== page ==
Why State-Run Vaccine Delivery Could Be Bumpy

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We are about to take Supreme Court Justice Louis Brandeis’ assertion from 1932 that states are the laboratories of democracy to its extreme interpretation. States are now simply the labs.
As freight planes and armored trucks deposited the much-awaited COVID-19 vaccination vials to health care centers, the focus turned away from the multinational corporations’ trials and toward the local paths of delivery. Washington decided that when it came to vaccine distribution, each state knew best, and bowed out of a one-size-fits-all federal prescription for immunization policy. So diffusive is the control that some states even had their own safety reviews of the vaccine — a step widely seen as unnecessary and potentially dangerous to the credibility of the federal reviews.

If the stakes weren’t so high, it would be a prime moment for government nerds to opine on the merits of federalism and states’ rights. On one hand, if the whole point of a whole-of-government push to find a vaccine was to marshal resources for record-speed discovery, the splintered delivery of this incredible scientific breakthrough may yield plenty of speed bumps. On the other, small-government conservatives regularly preach that states know their populations better than Washington, and that local leadership is more responsive to parochial needs.
But those same forces are why such a localized approach could get messy. While Dr. Anthony Fauci doesn’t give a hoot about lobbying or protests, elected state officials do. Which means each and every state is open to implementing a system that minimizes friction, maximizes goodwill and perhaps incorporates science when it is convenient. Uber, for example, is lobbying states to treat its drivers as essential workers and giving them earlier access to the vaccine. The divide between the elderly and the essential illustrates a gap between who has stronger clout in state capitals. Even members of Congress — who are working in a office complex that is a super-spreader — are debating whether they should avail themselves of priority access to the shots.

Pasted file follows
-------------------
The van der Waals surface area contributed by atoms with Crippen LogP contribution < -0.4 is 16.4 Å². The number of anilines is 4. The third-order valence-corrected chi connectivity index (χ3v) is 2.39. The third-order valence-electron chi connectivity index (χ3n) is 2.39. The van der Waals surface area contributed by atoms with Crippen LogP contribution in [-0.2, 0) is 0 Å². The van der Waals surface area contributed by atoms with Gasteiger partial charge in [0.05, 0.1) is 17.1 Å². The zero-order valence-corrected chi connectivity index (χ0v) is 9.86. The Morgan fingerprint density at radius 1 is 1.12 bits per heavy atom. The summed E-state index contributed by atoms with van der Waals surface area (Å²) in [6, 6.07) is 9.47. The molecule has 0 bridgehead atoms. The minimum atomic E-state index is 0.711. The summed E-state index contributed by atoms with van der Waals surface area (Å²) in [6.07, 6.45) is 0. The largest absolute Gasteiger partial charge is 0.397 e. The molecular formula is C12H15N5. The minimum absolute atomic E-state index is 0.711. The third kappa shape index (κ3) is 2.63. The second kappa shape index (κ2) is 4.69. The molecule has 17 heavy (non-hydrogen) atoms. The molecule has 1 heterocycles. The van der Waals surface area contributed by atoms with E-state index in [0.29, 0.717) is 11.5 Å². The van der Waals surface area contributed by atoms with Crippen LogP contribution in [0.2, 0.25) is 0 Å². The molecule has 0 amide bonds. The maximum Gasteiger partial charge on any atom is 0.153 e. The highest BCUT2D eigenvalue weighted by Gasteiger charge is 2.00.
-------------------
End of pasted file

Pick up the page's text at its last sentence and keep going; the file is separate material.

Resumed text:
To be sure, federal recommendations, like prioritizing delivery for health care workers and high-risk populations, were taken into account in state capitals and their health departments. But the decision on how to administer these vaccines is largely on the states, which filed preliminary plans with the Centers for Disease Control and Prevention. Those plans are imperfect at best. Less than a third of the states included any estimates in those plans for how many providers would be in the vaccination chain, only a quarter had plans in place to make sure the vaccines reach under-served populations and only half of the states had a vaccination registration system ready to track doses, according to a Kaiser Family Foundation review of the ever-evolving playbooks.
The disparity is incredible. Some states, like Pennsylvania and Minnesota, released just a few pages of summary of their plans to vaccinate residents. New Jersey’s plan is 182 pages. Wyoming’s is 33.
This isn’t to say that states won’t get this right. Brandeis marveled at states’ abilities to create policy without significant risk to the rest of the country. States already carry the burden of law enforcement, unemployment insurance and public education. They can do big things when they have to get them done. At the same time, states can try out new idea systems and ideas that end up working, or not, for the country as a whole. For instance, Massachusetts’ health care law under then-Gov. Mitt Romney, a Republican, gave us the framework that would become the Affordable Care Act, passed by a Democratic Congress and known more commonly as Obamacare. Another example would be Vermont’s experiment with Medicare for All which proved so financially burdensome that the liberal state scrapped it.
But it’s one thing to test the viability of mandated health coverage. It’s another to actually get into the business of direct delivery of health care itself to each and every resident. Brandeis’ observation about states being laboratories for democracy sounds honorable when it comes to tax policy but may prove to be folly when it comes to serving a lifeline to a country hobbled by a pandemic. After all, America doesn’t fight its foreign wars with each state leading its own military unit. But it is about to wage a domestic campaign against a virus with dozens of distinct battleplans.
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